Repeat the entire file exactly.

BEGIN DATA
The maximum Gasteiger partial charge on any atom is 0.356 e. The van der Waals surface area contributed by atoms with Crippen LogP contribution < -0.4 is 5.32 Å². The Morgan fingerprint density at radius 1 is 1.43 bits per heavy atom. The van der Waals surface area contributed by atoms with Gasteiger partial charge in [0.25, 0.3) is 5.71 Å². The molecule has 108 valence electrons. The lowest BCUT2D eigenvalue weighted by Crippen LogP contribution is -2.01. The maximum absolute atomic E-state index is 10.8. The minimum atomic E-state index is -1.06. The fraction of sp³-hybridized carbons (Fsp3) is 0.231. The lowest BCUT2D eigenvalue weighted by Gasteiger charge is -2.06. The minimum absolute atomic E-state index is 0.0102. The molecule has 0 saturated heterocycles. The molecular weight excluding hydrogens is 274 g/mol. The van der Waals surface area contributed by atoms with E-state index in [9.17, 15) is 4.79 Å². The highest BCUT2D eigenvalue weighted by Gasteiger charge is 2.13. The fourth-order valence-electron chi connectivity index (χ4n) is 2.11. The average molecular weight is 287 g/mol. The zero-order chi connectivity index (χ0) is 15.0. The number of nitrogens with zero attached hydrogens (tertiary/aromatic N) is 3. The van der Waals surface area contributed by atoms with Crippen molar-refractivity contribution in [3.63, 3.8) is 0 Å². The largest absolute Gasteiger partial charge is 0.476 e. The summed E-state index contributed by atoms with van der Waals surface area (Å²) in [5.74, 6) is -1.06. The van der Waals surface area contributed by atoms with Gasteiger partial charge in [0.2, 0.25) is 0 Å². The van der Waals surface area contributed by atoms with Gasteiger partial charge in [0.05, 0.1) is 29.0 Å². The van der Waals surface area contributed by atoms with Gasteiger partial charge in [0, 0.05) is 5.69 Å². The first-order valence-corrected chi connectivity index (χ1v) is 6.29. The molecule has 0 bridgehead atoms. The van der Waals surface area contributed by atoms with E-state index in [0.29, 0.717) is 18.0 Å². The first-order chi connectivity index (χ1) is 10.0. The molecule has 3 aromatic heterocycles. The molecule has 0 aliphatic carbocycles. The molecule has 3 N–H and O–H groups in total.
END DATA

The maximum Gasteiger partial charge on any atom is 0.356 e. The van der Waals surface area contributed by atoms with Crippen LogP contribution < -0.4 is 5.32 Å². The Morgan fingerprint density at radius 1 is 1.43 bits per heavy atom. The van der Waals surface area contributed by atoms with Gasteiger partial charge in [0.25, 0.3) is 5.71 Å². The molecule has 108 valence electrons. The lowest BCUT2D eigenvalue weighted by Crippen LogP contribution is -2.01. The maximum absolute atomic E-state index is 10.8. The minimum atomic E-state index is -1.06. The fraction of sp³-hybridized carbons (Fsp3) is 0.231. The lowest BCUT2D eigenvalue weighted by Gasteiger charge is -2.06. The minimum absolute atomic E-state index is 0.0102. The molecule has 0 saturated heterocycles. The molecular weight excluding hydrogens is 274 g/mol. The van der Waals surface area contributed by atoms with E-state index in [9.17, 15) is 4.79 Å². The highest BCUT2D eigenvalue weighted by Gasteiger charge is 2.13. The fourth-order valence-electron chi connectivity index (χ4n) is 2.11. The average molecular weight is 287 g/mol. The zero-order chi connectivity index (χ0) is 15.0. The number of nitrogens with zero attached hydrogens (tertiary/aromatic N) is 3. The van der Waals surface area contributed by atoms with Crippen molar-refractivity contribution in [3.63, 3.8) is 0 Å². The largest absolute Gasteiger partial charge is 0.476 e. The summed E-state index contributed by atoms with van der Waals surface area (Å²) in [5.74, 6) is -1.06. The van der Waals surface area contributed by atoms with Gasteiger partial charge in [0.2, 0.25) is 0 Å². The van der Waals surface area contributed by atoms with Gasteiger partial charge in [0.05, 0.1) is 29.0 Å². The van der Waals surface area contributed by atoms with Gasteiger partial charge in [0, 0.05) is 5.69 Å². The first-order valence-corrected chi connectivity index (χ1v) is 6.29. The molecule has 0 bridgehead atoms. The van der Waals surface area contributed by atoms with E-state index in [0.29, 0.717) is 18.0 Å². The first-order chi connectivity index (χ1) is 10.0. The molecule has 3 aromatic heterocycles. The molecule has 0 aliphatic carbocycles. The molecule has 3 N–H and O–H groups in total.